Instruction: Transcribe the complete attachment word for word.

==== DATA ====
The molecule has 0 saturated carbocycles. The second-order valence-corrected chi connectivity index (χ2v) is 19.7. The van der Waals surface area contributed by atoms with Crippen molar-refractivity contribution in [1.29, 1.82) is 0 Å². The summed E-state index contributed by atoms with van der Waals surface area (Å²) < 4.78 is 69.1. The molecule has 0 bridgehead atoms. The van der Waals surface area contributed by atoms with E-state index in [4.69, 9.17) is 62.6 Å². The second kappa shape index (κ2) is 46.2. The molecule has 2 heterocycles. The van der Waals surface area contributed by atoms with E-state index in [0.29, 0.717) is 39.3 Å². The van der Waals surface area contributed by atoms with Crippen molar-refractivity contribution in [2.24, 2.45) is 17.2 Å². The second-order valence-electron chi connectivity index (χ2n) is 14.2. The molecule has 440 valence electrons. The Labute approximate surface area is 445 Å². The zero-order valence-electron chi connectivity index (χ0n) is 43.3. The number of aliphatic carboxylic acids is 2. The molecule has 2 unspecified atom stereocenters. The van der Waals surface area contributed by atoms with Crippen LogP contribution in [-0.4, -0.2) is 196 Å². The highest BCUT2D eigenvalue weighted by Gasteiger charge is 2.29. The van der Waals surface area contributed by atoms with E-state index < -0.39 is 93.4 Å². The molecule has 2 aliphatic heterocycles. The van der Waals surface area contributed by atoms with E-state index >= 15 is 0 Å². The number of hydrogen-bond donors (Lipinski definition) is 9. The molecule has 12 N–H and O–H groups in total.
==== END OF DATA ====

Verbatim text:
The molecule has 0 saturated carbocycles. The second-order valence-corrected chi connectivity index (χ2v) is 19.7. The van der Waals surface area contributed by atoms with Crippen molar-refractivity contribution in [1.29, 1.82) is 0 Å². The summed E-state index contributed by atoms with van der Waals surface area (Å²) < 4.78 is 69.1. The molecule has 0 bridgehead atoms. The van der Waals surface area contributed by atoms with E-state index in [4.69, 9.17) is 62.6 Å². The second kappa shape index (κ2) is 46.2. The molecule has 2 heterocycles. The van der Waals surface area contributed by atoms with E-state index in [0.29, 0.717) is 39.3 Å². The van der Waals surface area contributed by atoms with Crippen molar-refractivity contribution in [2.24, 2.45) is 17.2 Å². The second-order valence-electron chi connectivity index (χ2n) is 14.2. The molecule has 440 valence electrons. The Labute approximate surface area is 445 Å². The zero-order valence-electron chi connectivity index (χ0n) is 43.3. The number of aliphatic carboxylic acids is 2. The molecule has 2 unspecified atom stereocenters. The van der Waals surface area contributed by atoms with Crippen LogP contribution in [-0.4, -0.2) is 196 Å². The highest BCUT2D eigenvalue weighted by Gasteiger charge is 2.29. The van der Waals surface area contributed by atoms with E-state index < -0.39 is 93.4 Å². The molecule has 2 aliphatic heterocycles. The van der Waals surface area contributed by atoms with E-state index >= 15 is 0 Å². The number of hydrogen-bond donors (Lipinski definition) is 9. The molecule has 12 N–H and O–H groups in total.